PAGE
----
Global Oil Price Slump Induced By New Coronavirus Lockdowns

Fresh lockdown ion some countries – particularly in Europe, because of a new wave of novel coronavirus infections pushed global oil prices to a five-month low on Monday.

With rising rate of infection of Covid-19, many countries including UK, France and Germany, have tightened social restrictions.

The markets are concerned that the global economic growth will be stunted and demand for oil will slump because of the new lockdown measures.

Additionally, the US election looming this week has also made commodities and share markets very edgy,

The price of Brent crude fell to a low of $35.74 per barrel, a level not seen since late May in Asia trading hours. Later there was some recovery in London trading with the price rising to $37.86 by mid-morning.

Compared to the beginning of the year, the price of Brent, the main benchmark for oil prices, is down by 45 per cent.

Global energy companies have been hit hard by the virus-induced slump and thousands of job cuts this year have been announced by companies like BP and Shell.

After a slump in demand, Royal Dutch Shell has said it expects to cut 7,000 to 9,000 jobs while 10,000 jobs are planned to be cut by BP.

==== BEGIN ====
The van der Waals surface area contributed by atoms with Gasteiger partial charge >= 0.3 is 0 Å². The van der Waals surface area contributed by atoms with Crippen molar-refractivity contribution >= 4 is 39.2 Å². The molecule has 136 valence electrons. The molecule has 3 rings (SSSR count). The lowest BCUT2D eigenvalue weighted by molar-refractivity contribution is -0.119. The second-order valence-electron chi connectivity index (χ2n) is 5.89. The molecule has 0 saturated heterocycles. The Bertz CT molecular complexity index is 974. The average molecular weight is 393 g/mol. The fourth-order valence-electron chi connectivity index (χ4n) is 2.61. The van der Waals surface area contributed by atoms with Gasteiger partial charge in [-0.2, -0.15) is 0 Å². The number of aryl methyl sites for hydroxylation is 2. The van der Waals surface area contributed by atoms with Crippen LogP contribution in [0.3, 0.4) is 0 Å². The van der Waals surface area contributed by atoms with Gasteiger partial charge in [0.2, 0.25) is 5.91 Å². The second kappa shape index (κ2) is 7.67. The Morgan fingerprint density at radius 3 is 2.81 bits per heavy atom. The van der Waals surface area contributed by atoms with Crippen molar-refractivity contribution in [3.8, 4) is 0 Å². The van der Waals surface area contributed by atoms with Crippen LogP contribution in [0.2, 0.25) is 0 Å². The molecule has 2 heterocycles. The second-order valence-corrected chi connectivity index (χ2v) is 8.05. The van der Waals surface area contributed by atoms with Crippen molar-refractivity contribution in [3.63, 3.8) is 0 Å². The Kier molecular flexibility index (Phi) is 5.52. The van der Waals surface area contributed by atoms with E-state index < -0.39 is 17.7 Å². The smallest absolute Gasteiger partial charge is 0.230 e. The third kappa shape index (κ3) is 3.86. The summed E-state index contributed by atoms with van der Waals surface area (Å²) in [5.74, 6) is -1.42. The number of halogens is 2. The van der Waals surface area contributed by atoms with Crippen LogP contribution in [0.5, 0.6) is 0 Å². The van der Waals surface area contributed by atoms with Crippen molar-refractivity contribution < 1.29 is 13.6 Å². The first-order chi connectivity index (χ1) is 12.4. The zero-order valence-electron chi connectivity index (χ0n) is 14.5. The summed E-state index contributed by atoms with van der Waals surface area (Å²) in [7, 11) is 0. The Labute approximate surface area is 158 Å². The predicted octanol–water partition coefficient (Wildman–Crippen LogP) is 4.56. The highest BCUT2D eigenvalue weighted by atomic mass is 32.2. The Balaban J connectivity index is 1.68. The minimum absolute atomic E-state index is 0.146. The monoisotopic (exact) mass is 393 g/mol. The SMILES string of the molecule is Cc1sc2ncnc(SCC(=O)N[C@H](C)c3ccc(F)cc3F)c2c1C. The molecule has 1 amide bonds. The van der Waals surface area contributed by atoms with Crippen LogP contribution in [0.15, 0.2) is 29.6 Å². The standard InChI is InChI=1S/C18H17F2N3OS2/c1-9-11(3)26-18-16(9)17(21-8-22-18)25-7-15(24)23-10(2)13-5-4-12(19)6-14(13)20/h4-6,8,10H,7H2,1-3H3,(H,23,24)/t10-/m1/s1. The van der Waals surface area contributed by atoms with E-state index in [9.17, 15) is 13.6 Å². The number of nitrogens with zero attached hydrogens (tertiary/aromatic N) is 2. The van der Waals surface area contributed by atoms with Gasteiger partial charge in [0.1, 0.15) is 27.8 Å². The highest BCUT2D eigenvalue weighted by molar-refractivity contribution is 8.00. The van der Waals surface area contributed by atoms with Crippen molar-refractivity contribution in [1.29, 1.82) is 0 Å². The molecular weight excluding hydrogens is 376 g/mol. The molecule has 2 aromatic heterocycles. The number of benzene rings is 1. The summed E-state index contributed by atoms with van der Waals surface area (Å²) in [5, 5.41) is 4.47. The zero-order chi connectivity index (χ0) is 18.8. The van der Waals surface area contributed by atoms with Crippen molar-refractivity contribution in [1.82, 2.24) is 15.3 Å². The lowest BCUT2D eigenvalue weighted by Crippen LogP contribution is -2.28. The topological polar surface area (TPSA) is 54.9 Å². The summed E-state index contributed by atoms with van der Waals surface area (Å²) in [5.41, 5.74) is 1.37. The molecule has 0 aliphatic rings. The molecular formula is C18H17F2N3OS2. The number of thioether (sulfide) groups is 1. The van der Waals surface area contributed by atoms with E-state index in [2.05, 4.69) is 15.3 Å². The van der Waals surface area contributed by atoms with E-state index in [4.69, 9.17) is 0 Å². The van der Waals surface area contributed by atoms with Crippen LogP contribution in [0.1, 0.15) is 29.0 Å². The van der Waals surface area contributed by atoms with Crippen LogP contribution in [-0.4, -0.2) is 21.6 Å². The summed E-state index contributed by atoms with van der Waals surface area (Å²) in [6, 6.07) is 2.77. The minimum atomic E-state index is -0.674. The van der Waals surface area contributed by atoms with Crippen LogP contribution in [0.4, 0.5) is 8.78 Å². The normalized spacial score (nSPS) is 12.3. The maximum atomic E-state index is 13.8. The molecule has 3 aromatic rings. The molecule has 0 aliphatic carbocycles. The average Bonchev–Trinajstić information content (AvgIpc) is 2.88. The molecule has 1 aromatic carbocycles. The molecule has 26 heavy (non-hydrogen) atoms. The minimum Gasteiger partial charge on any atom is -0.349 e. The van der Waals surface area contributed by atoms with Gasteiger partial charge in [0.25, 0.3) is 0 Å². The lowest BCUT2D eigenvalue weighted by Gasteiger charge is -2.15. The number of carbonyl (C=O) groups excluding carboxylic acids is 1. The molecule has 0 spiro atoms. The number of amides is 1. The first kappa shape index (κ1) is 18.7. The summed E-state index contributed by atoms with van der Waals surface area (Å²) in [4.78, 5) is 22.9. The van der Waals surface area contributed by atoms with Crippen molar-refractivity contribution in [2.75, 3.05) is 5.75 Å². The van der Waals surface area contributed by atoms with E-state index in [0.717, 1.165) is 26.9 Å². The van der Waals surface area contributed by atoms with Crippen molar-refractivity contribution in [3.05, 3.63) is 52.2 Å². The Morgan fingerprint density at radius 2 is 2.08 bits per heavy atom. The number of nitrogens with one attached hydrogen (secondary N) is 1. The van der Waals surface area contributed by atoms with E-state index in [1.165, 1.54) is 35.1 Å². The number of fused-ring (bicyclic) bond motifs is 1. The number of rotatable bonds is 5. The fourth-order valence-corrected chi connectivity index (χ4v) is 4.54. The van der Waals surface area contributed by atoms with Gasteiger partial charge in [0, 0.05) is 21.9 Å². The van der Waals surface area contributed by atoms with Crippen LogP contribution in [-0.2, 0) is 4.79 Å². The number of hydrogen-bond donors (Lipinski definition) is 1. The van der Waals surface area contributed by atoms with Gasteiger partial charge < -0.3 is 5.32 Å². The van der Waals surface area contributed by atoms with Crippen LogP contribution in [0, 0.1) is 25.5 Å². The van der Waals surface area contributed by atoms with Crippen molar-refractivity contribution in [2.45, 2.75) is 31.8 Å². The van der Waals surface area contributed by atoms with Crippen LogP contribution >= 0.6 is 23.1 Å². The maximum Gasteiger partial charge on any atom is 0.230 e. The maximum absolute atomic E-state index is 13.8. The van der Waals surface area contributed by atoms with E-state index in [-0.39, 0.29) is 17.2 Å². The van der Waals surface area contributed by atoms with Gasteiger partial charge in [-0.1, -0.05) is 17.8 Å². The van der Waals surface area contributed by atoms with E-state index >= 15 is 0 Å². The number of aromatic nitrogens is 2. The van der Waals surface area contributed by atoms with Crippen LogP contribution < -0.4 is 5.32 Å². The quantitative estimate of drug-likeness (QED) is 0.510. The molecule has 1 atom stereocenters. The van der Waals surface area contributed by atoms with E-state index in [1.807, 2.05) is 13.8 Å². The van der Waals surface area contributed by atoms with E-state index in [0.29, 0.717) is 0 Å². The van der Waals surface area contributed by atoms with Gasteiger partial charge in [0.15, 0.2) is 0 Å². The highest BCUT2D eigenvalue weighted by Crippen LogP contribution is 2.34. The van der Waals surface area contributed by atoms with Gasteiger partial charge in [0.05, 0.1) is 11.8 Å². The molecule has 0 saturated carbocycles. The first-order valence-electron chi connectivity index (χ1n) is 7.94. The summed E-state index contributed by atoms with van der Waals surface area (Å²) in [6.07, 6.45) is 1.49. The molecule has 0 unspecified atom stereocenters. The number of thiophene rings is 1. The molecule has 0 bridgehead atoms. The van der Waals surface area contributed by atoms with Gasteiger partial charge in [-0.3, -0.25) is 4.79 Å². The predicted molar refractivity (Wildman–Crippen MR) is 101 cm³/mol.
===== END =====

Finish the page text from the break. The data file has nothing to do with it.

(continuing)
There was a 7 per cent drop in the price of US crude oil has as it reached a low of $33.64 a barrel on Monday prior to recovering slightly later.

A gloomy economic outlook has been caused by the absence of continued US fiscal stimulus and concerns over a closely fought presidential election this week in the United States,

“Whichever way you look at it, this coming week will be huge for US and global markets,” said Simon Ballard, chief economist at First Abu Dhabi Bank.

“We see the potential for a sharp rise in volatility around these events and all in the context of a still deteriorating Covid-19 situation across much of the US, Europe and elsewhere.”

China is still the most upbeat market for economic growth this year.

China would raise its quota for 2021 by 20 per cent for non-state owned companies, said the top crude oil importer of the world on Monday.

This announcement was made following the upbeat October factory activity in the Chinese economy which accelerated at the fastest pace in nearly a decade with a syrge in domestic demand.

This was revealed by the Caixin/Markit Manufacturing Purchasing Managers’ Index (PMI) which is a private survey that deals with smaller to medium-sized companies.

According to official Chinese figures, there was strong economic growth during the third quarter which helped the country to continue with its recovery from the pandemic hit.

Between July and September, a growth rate of 4.9 per cent compared to the same period a year ago was reported by the second largest economy of the world.

(Adapted from BBC.com)



Categories: Economy & Finance, Geopolitics, Regulations & Legal, Strategy, Sustainability

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